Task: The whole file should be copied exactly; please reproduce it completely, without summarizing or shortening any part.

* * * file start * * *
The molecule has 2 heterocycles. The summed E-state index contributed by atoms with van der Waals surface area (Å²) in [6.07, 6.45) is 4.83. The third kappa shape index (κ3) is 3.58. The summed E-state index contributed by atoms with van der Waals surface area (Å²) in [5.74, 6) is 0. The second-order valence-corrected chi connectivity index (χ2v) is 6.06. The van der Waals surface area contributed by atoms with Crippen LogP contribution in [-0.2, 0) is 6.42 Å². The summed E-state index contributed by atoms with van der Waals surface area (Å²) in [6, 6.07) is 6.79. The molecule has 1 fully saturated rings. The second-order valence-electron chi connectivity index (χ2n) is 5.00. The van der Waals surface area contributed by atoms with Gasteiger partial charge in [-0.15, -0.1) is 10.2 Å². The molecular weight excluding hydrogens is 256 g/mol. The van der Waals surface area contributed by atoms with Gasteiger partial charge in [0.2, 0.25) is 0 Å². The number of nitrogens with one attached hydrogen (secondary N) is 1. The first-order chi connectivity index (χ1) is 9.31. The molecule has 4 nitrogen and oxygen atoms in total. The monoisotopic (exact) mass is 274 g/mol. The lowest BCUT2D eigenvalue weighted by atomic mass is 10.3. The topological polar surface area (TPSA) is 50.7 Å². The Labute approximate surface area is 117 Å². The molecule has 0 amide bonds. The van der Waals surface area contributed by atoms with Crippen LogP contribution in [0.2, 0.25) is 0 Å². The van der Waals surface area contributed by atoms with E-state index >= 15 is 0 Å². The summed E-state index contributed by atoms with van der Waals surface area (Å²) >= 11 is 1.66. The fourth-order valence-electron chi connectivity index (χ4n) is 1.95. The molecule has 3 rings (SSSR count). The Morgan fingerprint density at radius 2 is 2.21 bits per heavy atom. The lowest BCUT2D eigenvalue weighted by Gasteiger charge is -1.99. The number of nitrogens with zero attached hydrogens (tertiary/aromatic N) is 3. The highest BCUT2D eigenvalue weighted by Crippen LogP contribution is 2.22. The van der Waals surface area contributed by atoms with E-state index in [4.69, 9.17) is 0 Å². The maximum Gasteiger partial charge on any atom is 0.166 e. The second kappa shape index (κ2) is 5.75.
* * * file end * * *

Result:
The molecule has 2 heterocycles. The summed E-state index contributed by atoms with van der Waals surface area (Å²) in [6.07, 6.45) is 4.83. The third kappa shape index (κ3) is 3.58. The summed E-state index contributed by atoms with van der Waals surface area (Å²) in [5.74, 6) is 0. The second-order valence-corrected chi connectivity index (χ2v) is 6.06. The van der Waals surface area contributed by atoms with Crippen LogP contribution in [-0.2, 0) is 6.42 Å². The summed E-state index contributed by atoms with van der Waals surface area (Å²) in [6, 6.07) is 6.79. The molecule has 1 fully saturated rings. The second-order valence-electron chi connectivity index (χ2n) is 5.00. The van der Waals surface area contributed by atoms with Gasteiger partial charge in [-0.15, -0.1) is 10.2 Å². The molecular weight excluding hydrogens is 256 g/mol. The van der Waals surface area contributed by atoms with Gasteiger partial charge in [0.2, 0.25) is 0 Å². The number of nitrogens with one attached hydrogen (secondary N) is 1. The first-order chi connectivity index (χ1) is 9.31. The molecule has 4 nitrogen and oxygen atoms in total. The monoisotopic (exact) mass is 274 g/mol. The lowest BCUT2D eigenvalue weighted by atomic mass is 10.3. The topological polar surface area (TPSA) is 50.7 Å². The Labute approximate surface area is 117 Å². The molecule has 0 amide bonds. The van der Waals surface area contributed by atoms with Crippen LogP contribution in [0.2, 0.25) is 0 Å². The van der Waals surface area contributed by atoms with E-state index >= 15 is 0 Å². The summed E-state index contributed by atoms with van der Waals surface area (Å²) >= 11 is 1.66. The fourth-order valence-electron chi connectivity index (χ4n) is 1.95. The molecule has 3 rings (SSSR count). The Morgan fingerprint density at radius 2 is 2.21 bits per heavy atom. The lowest BCUT2D eigenvalue weighted by Gasteiger charge is -1.99. The number of nitrogens with zero attached hydrogens (tertiary/aromatic N) is 3. The highest BCUT2D eigenvalue weighted by Crippen LogP contribution is 2.22. The van der Waals surface area contributed by atoms with E-state index in [4.69, 9.17) is 0 Å². The maximum Gasteiger partial charge on any atom is 0.166 e. The second kappa shape index (κ2) is 5.75.